I was in Alabama when I received the news that Tim was dead. I didn’t know he was sick again, I told our suitemate, Adam. I should’ve known what he was doing—it had been too long since we had spoke. Someone could’ve known. Someone could’ve recognized the symptoms. He wasn’t, Adam replied. He was hit by a bus. A body cannot contain itself.
“Take me to another place. Take me to another land.”
Napster shut down in 2001. The dorms that Tim and I lived in are long past due for demolition: they are the oldest buildings on a campus that is being restructured. Das Racist broke up in 2012. They gutted our house in Tuscaloosa to build a new one: a two-story monstrosity. Our landlord, who lived next door, sold the property because he was tired of living in such a transitory place. It was time to move on, he said. On the day we moved out, I bought a new mop, some new sponges. I began to scrub the floor, wash the baseboards: a trick my mother taught me to make things appear new. As we neared the end of our cleaning, the new owner walked in unannounced. He told us not to bother to clean the floors: the entire thing would be torn to shreds anyhow. On the day I moved out, the new owner was there. He told me not to bother to clean the floors: that the entire thing was being replaced. We are always finding a new way to live.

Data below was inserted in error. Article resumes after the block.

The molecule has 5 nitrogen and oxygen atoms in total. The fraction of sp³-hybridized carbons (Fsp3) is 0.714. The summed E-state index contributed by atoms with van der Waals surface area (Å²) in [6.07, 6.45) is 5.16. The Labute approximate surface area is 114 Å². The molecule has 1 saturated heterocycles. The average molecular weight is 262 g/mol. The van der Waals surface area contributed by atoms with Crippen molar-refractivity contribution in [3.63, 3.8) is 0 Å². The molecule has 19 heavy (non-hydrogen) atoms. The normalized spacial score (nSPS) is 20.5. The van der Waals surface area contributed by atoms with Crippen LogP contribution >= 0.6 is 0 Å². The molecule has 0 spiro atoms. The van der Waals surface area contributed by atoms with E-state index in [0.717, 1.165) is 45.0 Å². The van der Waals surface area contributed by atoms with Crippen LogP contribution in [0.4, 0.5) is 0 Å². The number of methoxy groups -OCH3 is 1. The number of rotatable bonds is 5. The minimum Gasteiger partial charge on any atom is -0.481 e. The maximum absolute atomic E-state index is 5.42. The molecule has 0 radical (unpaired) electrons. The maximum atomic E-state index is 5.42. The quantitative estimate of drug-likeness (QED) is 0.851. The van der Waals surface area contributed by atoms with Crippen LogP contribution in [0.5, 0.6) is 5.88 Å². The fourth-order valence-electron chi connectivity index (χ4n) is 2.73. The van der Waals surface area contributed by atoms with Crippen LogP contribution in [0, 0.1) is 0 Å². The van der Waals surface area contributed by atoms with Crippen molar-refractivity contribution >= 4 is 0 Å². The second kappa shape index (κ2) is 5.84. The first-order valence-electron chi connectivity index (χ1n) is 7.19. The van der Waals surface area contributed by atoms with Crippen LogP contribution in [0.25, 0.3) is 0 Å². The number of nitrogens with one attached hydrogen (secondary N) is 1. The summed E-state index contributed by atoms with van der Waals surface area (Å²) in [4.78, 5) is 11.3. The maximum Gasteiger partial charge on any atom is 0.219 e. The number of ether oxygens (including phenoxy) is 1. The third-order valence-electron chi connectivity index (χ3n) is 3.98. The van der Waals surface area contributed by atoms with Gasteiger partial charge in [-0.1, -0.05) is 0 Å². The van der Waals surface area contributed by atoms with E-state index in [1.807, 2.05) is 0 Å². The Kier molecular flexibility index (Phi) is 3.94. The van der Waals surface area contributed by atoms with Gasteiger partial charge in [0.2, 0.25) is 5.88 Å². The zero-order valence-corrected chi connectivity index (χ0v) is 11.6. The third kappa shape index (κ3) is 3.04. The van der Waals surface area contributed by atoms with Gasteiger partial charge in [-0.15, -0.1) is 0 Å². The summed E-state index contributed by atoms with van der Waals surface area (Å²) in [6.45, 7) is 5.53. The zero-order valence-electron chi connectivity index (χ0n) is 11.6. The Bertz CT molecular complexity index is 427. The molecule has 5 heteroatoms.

Charles Dilks was from New Jersey—the same place that I am from, the same place that Dionne Farris is from. Where we are from is not important: Dilks’ contribution to the world does not exist beyond basic trivia about our state; we claim ownership of our inventions. Farris claims her home as Atlanta these days, as I do Alabama: we escaped our hometowns for the Deep South; we have left wherever it is we called home to find new paths, here, and then gone. There is a beauty in leaving—in claiming where you are and where you are going. There is power in knowing where you are, yet not knowing where you will be.
The day Barry told me they were beginning hormone replacement therapy, we were sitting in my parents’ SUV, two cars removed from the Volvo. We were in Philadelphia, parked on a side street under a canopy of trees. We told each other we loved each other. We tried not to cry, and failed. We exited the car, we listened to poems bounce off the walls in an old decrepit barn: a reclamation of a space.